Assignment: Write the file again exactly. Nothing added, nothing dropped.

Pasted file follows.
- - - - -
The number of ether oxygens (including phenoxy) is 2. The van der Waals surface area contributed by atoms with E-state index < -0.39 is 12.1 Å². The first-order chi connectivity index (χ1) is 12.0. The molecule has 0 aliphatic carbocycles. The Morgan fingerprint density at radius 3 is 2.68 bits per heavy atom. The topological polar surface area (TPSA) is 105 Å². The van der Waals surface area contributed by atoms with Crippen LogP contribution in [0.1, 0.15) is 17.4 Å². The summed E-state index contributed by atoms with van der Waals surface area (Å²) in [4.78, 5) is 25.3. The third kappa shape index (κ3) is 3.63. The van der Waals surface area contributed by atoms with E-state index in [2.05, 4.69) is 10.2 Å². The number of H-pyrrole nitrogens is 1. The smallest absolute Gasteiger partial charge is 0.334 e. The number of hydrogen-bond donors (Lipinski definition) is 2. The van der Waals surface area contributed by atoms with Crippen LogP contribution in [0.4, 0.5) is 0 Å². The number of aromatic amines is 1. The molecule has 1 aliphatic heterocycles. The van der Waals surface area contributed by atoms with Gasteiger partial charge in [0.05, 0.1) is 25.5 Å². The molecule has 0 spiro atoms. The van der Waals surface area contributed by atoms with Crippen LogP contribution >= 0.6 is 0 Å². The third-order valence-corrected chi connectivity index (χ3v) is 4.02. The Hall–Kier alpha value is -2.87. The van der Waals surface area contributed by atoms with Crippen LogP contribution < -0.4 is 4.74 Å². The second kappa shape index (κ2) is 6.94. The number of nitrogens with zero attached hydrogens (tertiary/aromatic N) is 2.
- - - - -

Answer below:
The number of ether oxygens (including phenoxy) is 2. The van der Waals surface area contributed by atoms with E-state index < -0.39 is 12.1 Å². The first-order chi connectivity index (χ1) is 12.0. The molecule has 0 aliphatic carbocycles. The Morgan fingerprint density at radius 3 is 2.68 bits per heavy atom. The topological polar surface area (TPSA) is 105 Å². The van der Waals surface area contributed by atoms with Crippen LogP contribution in [0.1, 0.15) is 17.4 Å². The summed E-state index contributed by atoms with van der Waals surface area (Å²) in [4.78, 5) is 25.3. The third kappa shape index (κ3) is 3.63. The van der Waals surface area contributed by atoms with E-state index in [2.05, 4.69) is 10.2 Å². The number of H-pyrrole nitrogens is 1. The smallest absolute Gasteiger partial charge is 0.334 e. The number of hydrogen-bond donors (Lipinski definition) is 2. The van der Waals surface area contributed by atoms with Crippen LogP contribution in [0.4, 0.5) is 0 Å². The number of aromatic amines is 1. The molecule has 1 aliphatic heterocycles. The van der Waals surface area contributed by atoms with Gasteiger partial charge in [0.05, 0.1) is 25.5 Å². The molecule has 0 spiro atoms. The van der Waals surface area contributed by atoms with Crippen LogP contribution >= 0.6 is 0 Å². The third-order valence-corrected chi connectivity index (χ3v) is 4.02. The Hall–Kier alpha value is -2.87. The van der Waals surface area contributed by atoms with Crippen LogP contribution < -0.4 is 4.74 Å². The second kappa shape index (κ2) is 6.94. The number of nitrogens with zero attached hydrogens (tertiary/aromatic N) is 2.